LESTER COHEN, M.D.; IRVING GRAY, M.D., F.A.C.P.; PHILIP I. NASH, M.D., F.A.C.P.; HAROLD FINK, M.D., F.A.C.P.
Calcareous aortic stenosis, or stenosis of the aortic valve with calcification of the cusps, is a clinical entity which is receiving increasing attention. Probably the most important clinical feature has been, and remains, the disproportion between the clinical signs and symptoms during life as compared with the marked changes present in postmortem examination. Patients suffering from aortic stenosis have a clinical course which is entirely distinctive from that of either mitral disease or mitral and aortic disease combined. On analyzing the age incidence, the physical signs, the age at which symptoms first appear and the mode of death, it becomes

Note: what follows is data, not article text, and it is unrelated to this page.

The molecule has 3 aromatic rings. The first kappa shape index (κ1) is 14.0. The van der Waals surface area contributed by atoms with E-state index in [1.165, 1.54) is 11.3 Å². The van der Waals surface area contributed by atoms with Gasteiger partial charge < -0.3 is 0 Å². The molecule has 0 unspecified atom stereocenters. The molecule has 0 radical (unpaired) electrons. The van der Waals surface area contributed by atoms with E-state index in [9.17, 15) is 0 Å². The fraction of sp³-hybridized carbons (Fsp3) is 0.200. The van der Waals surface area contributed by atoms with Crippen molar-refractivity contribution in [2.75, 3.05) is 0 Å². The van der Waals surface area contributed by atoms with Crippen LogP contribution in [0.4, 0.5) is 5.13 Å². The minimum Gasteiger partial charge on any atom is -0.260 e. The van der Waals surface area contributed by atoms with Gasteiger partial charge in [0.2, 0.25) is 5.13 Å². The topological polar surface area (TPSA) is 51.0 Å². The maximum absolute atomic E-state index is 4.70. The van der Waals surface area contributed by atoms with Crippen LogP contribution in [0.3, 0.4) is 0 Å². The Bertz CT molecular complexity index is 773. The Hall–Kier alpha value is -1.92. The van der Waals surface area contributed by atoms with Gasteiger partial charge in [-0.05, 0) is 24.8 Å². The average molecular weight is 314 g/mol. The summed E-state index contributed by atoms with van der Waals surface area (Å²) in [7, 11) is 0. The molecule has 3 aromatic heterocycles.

COHEN L, GRAY I, NASH PI, FINK H. CALCAREOUS AORTIC STENOSIS; REPORT OF NINE CASES WITH AUTOPSY FINDINGS1. Ann Intern Med. 1940;13:2091–2103. doi: 10.7326/0003-4819-13-11-2091
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Published: Ann Intern Med. 1940;13(11):2091-2103.
Cardiology, Valvular Heart Disease.
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